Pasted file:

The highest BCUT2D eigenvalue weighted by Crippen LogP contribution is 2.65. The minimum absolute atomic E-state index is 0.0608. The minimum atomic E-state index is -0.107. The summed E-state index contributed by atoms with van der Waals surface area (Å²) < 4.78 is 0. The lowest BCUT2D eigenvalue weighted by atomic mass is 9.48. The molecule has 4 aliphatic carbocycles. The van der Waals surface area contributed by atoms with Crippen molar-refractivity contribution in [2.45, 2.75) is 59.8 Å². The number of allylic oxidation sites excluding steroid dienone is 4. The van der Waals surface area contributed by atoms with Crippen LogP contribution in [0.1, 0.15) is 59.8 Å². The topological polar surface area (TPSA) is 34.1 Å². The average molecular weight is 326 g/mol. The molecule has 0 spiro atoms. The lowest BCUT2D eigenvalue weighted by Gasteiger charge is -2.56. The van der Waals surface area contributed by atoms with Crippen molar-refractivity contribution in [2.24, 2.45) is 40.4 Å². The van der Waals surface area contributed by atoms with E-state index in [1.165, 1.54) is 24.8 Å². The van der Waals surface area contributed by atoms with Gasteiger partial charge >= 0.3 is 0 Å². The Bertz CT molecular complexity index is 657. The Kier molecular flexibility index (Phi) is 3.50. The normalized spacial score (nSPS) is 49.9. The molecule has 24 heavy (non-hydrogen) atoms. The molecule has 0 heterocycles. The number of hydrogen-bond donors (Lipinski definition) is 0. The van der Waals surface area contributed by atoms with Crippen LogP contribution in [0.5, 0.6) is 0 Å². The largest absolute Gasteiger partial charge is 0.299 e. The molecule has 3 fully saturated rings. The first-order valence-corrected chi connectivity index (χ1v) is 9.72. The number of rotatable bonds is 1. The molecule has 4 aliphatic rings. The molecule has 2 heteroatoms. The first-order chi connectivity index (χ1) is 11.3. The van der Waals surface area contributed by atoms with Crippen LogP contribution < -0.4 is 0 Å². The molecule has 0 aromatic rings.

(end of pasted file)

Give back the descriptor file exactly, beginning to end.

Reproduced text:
The highest BCUT2D eigenvalue weighted by Crippen LogP contribution is 2.65. The minimum absolute atomic E-state index is 0.0608. The minimum atomic E-state index is -0.107. The summed E-state index contributed by atoms with van der Waals surface area (Å²) < 4.78 is 0. The lowest BCUT2D eigenvalue weighted by atomic mass is 9.48. The molecule has 4 aliphatic carbocycles. The van der Waals surface area contributed by atoms with Crippen molar-refractivity contribution in [2.45, 2.75) is 59.8 Å². The number of allylic oxidation sites excluding steroid dienone is 4. The van der Waals surface area contributed by atoms with Crippen LogP contribution in [0.1, 0.15) is 59.8 Å². The topological polar surface area (TPSA) is 34.1 Å². The average molecular weight is 326 g/mol. The molecule has 0 spiro atoms. The lowest BCUT2D eigenvalue weighted by Gasteiger charge is -2.56. The van der Waals surface area contributed by atoms with Crippen molar-refractivity contribution in [2.24, 2.45) is 40.4 Å². The van der Waals surface area contributed by atoms with E-state index in [1.165, 1.54) is 24.8 Å². The van der Waals surface area contributed by atoms with Gasteiger partial charge >= 0.3 is 0 Å². The Bertz CT molecular complexity index is 657. The Kier molecular flexibility index (Phi) is 3.50. The normalized spacial score (nSPS) is 49.9. The molecule has 24 heavy (non-hydrogen) atoms. The molecule has 0 heterocycles. The number of hydrogen-bond donors (Lipinski definition) is 0. The van der Waals surface area contributed by atoms with Crippen LogP contribution in [0.5, 0.6) is 0 Å². The largest absolute Gasteiger partial charge is 0.299 e. The molecule has 3 fully saturated rings. The first-order valence-corrected chi connectivity index (χ1v) is 9.72. The number of rotatable bonds is 1. The molecule has 4 aliphatic rings. The molecule has 2 heteroatoms. The first-order chi connectivity index (χ1) is 11.3. The van der Waals surface area contributed by atoms with Crippen LogP contribution < -0.4 is 0 Å². The molecule has 0 aromatic rings.